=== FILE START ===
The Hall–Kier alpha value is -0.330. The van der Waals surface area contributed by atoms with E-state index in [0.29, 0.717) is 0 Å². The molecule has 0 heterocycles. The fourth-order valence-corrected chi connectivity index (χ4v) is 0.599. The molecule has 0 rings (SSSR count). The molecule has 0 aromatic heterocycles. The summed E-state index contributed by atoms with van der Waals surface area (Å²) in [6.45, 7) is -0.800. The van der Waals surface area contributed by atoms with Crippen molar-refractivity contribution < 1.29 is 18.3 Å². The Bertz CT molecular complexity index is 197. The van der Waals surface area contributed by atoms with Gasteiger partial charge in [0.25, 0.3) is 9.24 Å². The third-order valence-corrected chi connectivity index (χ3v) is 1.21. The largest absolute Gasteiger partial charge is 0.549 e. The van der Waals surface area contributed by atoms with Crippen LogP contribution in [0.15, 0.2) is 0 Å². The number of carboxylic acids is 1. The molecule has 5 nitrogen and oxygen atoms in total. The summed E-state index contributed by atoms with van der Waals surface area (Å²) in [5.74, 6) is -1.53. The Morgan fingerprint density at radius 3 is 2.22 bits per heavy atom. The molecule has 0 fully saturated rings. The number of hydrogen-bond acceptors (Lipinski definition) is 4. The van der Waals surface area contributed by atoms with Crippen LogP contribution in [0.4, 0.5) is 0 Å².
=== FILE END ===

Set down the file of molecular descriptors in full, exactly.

The Hall–Kier alpha value is -0.330. The van der Waals surface area contributed by atoms with E-state index in [0.29, 0.717) is 0 Å². The molecule has 0 heterocycles. The fourth-order valence-corrected chi connectivity index (χ4v) is 0.599. The molecule has 0 rings (SSSR count). The molecule has 0 aromatic heterocycles. The summed E-state index contributed by atoms with van der Waals surface area (Å²) in [6.45, 7) is -0.800. The van der Waals surface area contributed by atoms with Crippen molar-refractivity contribution < 1.29 is 18.3 Å². The Bertz CT molecular complexity index is 197. The van der Waals surface area contributed by atoms with Gasteiger partial charge in [0.25, 0.3) is 9.24 Å². The third-order valence-corrected chi connectivity index (χ3v) is 1.21. The largest absolute Gasteiger partial charge is 0.549 e. The van der Waals surface area contributed by atoms with Crippen LogP contribution in [0.15, 0.2) is 0 Å². The number of carboxylic acids is 1. The molecule has 5 nitrogen and oxygen atoms in total. The summed E-state index contributed by atoms with van der Waals surface area (Å²) in [5.74, 6) is -1.53. The Morgan fingerprint density at radius 3 is 2.22 bits per heavy atom. The molecule has 0 fully saturated rings. The number of hydrogen-bond acceptors (Lipinski definition) is 4. The van der Waals surface area contributed by atoms with Crippen LogP contribution in [0.4, 0.5) is 0 Å².